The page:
Elderberry extract's flu-battling properties explained in new Australian research

By Cheryl Tay

- Last updated on GMT

The study found that elderberry had a "mild inhibitory effect" against influenza in the virus cycle's early stages, with a stronger effect during the later stages. ©Getty Images
The study found that elderberry had a "mild inhibitory effect" against influenza in the virus cycle's early stages, with a stronger effect during the later stages. ©Getty Images

Related tags elderberry Influenza Australia

The consumption of elderberry (Sambucus nigra) has strong antiviral potential against influenza infection, especially in the later stages of the virus, researchers in Australia have found.

To assess the effectiveness of elderberry extract in the treatment of the flu, a team at the University of Sydney conducted a study on mice to determine the mechanism of action by which elderberry and its primary active compound, cyanidin 3-glucoside (cyn 3-glu), worked against the influenza virus.

Using methods such as plaque reduction assay, flow cytometry analysis and haemagglutination inhibition assay, the researchers studied the direct effect elderberry extract and cyn 3-glu on the flu. They also evaluated the modulation of pro-inflammatory cytokines in order to determine the extract’s indirect immunomodulatory effect.

Berry good

They found that elderberry showed a "mild inhibitory effect"​ against influenza in the early stages of the virus cycle, with a markedly stronger effect during the later stages.

This was attributed to elderberry's direct effects, which involved the blocking of viral glycoproteins, as well as its indirect effects, which entailed increased expression of  IL-6, IL-8 and TNF.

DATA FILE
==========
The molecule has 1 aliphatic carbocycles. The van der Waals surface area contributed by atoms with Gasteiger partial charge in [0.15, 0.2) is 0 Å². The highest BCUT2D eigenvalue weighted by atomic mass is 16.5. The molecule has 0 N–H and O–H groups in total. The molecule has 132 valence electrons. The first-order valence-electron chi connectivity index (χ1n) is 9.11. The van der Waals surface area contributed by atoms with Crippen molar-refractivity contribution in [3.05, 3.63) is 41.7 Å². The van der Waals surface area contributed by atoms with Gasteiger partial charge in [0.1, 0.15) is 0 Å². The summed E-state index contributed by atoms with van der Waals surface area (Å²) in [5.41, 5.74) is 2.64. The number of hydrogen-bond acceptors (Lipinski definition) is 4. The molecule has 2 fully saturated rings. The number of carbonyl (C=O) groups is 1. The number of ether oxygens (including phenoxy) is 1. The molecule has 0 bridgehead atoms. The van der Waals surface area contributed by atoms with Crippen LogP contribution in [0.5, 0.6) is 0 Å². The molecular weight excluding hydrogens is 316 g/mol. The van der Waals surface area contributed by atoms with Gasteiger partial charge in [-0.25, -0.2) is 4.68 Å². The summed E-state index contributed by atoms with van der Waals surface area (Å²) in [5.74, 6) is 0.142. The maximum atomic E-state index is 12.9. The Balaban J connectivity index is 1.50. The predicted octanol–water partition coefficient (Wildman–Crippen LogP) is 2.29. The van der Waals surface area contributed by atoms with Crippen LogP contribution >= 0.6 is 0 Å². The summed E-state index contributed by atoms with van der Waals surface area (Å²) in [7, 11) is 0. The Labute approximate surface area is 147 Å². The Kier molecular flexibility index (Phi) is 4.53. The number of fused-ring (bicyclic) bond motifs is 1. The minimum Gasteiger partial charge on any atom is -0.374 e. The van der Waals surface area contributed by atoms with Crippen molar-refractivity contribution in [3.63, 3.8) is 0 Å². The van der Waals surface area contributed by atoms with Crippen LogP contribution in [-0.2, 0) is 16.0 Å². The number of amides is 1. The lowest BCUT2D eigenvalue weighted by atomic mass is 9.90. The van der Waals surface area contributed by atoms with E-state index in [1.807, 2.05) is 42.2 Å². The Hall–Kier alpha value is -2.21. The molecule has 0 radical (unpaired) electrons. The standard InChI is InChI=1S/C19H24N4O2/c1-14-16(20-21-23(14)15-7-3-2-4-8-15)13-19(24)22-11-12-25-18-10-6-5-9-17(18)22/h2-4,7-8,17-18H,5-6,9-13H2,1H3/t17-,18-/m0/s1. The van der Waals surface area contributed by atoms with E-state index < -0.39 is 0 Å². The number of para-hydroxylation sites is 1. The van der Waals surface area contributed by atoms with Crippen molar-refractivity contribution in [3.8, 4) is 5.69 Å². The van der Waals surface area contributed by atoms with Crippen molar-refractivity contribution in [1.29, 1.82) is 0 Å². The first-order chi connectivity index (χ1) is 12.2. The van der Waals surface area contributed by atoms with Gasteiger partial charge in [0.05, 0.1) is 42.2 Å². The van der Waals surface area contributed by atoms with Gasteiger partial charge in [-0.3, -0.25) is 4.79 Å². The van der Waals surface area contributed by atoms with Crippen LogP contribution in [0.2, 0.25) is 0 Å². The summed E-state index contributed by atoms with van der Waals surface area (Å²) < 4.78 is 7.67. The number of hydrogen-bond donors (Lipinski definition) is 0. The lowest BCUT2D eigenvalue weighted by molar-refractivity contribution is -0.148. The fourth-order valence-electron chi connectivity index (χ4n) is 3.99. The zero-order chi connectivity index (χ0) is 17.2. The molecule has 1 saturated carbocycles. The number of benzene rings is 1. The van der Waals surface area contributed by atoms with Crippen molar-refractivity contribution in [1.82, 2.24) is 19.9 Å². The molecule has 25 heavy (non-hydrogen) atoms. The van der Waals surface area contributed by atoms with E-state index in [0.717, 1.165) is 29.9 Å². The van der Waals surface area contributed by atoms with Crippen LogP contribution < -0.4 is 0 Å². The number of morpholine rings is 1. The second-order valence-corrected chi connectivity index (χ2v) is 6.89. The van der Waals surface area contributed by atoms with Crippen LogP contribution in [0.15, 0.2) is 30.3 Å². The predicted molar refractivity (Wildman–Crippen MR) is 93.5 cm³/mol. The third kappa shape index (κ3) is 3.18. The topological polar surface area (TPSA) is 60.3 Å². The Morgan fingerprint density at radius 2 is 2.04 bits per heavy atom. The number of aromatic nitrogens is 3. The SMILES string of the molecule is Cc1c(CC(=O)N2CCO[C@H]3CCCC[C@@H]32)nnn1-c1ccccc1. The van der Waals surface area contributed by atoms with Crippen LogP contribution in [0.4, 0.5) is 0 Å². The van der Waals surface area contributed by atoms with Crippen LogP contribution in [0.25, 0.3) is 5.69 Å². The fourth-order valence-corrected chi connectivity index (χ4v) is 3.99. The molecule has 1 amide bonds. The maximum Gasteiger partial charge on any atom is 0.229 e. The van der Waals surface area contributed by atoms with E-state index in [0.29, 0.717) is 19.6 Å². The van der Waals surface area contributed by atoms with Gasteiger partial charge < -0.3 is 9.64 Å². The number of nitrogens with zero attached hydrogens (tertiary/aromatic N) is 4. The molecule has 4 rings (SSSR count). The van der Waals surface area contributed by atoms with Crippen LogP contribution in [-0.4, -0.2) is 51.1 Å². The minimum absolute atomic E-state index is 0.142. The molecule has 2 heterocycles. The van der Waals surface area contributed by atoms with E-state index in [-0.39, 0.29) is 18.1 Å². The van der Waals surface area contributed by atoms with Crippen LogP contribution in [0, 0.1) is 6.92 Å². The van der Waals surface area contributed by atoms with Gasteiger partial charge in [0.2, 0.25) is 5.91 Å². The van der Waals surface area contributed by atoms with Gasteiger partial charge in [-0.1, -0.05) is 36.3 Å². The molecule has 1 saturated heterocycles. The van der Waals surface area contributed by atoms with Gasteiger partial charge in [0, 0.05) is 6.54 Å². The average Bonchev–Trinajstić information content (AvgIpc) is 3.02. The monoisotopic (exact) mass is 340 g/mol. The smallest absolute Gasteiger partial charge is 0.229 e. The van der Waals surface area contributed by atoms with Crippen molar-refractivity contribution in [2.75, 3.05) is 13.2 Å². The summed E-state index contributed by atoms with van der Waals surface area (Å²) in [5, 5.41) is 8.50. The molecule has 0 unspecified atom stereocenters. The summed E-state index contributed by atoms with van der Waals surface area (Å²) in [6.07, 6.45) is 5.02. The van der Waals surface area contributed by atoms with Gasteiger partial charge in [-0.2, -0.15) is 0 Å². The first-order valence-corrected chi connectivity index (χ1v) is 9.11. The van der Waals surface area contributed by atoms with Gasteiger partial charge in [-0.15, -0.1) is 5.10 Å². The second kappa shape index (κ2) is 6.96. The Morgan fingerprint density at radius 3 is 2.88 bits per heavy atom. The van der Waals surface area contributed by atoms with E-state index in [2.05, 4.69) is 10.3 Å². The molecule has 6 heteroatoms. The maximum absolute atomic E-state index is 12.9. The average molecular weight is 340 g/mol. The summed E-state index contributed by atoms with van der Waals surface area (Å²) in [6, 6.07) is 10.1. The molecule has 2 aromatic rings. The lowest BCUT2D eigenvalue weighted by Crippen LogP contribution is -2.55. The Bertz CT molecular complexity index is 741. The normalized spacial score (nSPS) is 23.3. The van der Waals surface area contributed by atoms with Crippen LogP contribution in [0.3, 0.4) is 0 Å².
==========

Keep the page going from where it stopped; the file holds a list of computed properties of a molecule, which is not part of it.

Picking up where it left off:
On the other hand, while cyn 3-glu demonstrated a similar direct mechanism of action as elderberry juice, it did not affect the expression of pro-inflammatory cytokines. 

This finding was consistent with a previous study that reported that goji berry extract had modulated the immune response in adult mice by boosting the secretion of interleukin 2 (IL-2) and tumour necrosis factor alpha (TNF-α).

However, in the current study, the researchers also noted that immune-modulating activity could not be attributed to cyn 3-glu, despite it being the primary active compound in elderberry,

They wrote: "These results are in accordance with previous research that showed weaker stimulation of immune response in mice treated with the low-molecular weight fraction of elderberry concentrate, which includes anthocyanins.

"Nevertheless, high-molecular-weight compounds— including acidic polysaccharides — derived from elderberry might be responsible for the stimulation of the immune function.

"For instance, pectins have gained interest as health-promoting polysaccharides. These substances are a group of acidic heteropolysaccharides and one of the major components of the cell wall of many plants, including elderberry."

Sub-types and summary

They added that elderberry might suppress the post-infection phase by blocking neuraminidase (NA), a glycoprotein and subtype of influenza A viruses, which are divided into subtypes based on NA and another glycoprotein, haemagglutinin (HA).

In conclusion, the researchers wrote: "Elderberry showed potent antiviral activity with a therapeutic index of 12 ± 1.3 against influenza infection. Moreover, inhibition by elderberry was stronger against the late stage influenza cycle than the early stage.

"These findings are consistent with clinical data indicating that elderberry can mitigate the duration and severity of influenza symptoms in patients. The action of elderberry is both direct (suppressing viral entry, affecting the post-infection phase, and viral transmission from cell to cell) and indirect (by modulating the release of cytokines such as IL-6, IL-8, and TNF).

"These data support the use of Sambucus nigra berries as nutraceutical ingredients for the management of influenza infection."


Source: Journal of Functional Foods


"Anti-influenza activity of elderberry (Sambucus nigra)"

Authors: Golnoosh Torabian, et al.

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